Salesforce Challenges Oracle With New Human-Resource Software
Salesforce.com Inc. (CRM) introduced new software for human-resources management, stepping up a challenge to Oracle Corp. (ORCL) and SAP AG (SAP) in the market for applications that help businesses run their operations.
The new product, called Rypple, will work in conjunction with Salesforce’s customer relationship management software and the Chatter social network for companies, Salesforce said today at its Cloudforce conference in San Francisco. Managers will be able to recognize employees who do standout work using Rypple features from within those applications, the company said.
Salesforce, the largest maker of online customer-management software, specializes in programs delivered in installments over the Internet, in contrast with the kinds of upfront purchases that have been a mainstay for Oracle and SAP. Rypple, acquired in December from a company with the same name, will serve as an alternative to the applications SAP picked up through the $3.4 billion acquisition of SuccessFactors Inc. (SFSF) and those Oracle gained in 2005 when it bought PeopleSoft Inc.
“We need to bring the solutions into the workflow people use in everyday life,” John Wookey, who formerly worked at Oracle and SAP and was hired by Salesforce in November, said in an interview. Salesforce also released software called Site.com to help marketing departments build Web campaigns.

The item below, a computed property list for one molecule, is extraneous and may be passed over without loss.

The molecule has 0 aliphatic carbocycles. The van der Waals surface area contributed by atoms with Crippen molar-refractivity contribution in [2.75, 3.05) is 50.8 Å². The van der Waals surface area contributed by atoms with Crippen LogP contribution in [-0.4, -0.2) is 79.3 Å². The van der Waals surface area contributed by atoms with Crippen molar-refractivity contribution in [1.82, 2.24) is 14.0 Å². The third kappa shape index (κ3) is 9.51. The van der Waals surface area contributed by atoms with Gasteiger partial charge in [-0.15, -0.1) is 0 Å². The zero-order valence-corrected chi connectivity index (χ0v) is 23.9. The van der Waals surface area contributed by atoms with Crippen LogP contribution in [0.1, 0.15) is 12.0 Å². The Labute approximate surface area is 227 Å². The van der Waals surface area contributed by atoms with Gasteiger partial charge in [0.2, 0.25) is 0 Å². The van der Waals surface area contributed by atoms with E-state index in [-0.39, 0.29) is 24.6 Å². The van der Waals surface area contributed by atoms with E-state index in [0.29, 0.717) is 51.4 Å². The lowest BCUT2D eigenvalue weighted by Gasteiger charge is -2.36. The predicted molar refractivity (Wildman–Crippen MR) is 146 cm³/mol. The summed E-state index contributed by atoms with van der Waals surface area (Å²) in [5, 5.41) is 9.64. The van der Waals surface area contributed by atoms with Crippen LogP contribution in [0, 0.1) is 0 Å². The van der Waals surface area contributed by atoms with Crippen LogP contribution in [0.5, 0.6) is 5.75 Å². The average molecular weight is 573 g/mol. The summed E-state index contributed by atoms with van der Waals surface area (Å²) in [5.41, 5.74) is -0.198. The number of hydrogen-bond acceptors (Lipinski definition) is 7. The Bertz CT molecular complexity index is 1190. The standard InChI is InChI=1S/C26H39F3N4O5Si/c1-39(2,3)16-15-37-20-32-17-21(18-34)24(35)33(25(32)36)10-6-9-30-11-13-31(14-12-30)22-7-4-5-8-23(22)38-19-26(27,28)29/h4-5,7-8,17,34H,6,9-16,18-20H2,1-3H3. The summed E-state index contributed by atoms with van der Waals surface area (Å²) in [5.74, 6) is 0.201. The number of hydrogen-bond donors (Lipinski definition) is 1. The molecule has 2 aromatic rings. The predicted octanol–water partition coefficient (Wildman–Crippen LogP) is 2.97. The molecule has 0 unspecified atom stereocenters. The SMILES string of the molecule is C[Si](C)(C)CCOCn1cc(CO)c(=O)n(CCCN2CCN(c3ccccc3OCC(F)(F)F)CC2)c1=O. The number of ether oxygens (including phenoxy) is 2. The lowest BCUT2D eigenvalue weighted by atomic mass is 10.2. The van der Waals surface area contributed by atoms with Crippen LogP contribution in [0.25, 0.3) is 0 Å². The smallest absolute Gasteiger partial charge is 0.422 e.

Business Gets Social
“I came on board with a simple mission -- to bring social media to the way companies operate,” Wookey said. “Part of this is generational shifts that are happening in the workplace.”
Wookey spent a dozen years at Oracle and led development of the company’s new Fusion applications, which compete with Salesforce’s software. He then worked at SAP from 2008 until last year.
Salesforce espouses an approach called “software as a service” that lets customers rent business applications instead of installing them on their own servers. That means companies that want to arm employees with new software don’t have to worry about buying the underlying hardware, databases and application- connecting middleware. Nor do they have to hire a phalanx of consultants to make programs work together.
“It’s a big investment area for us,” he said.
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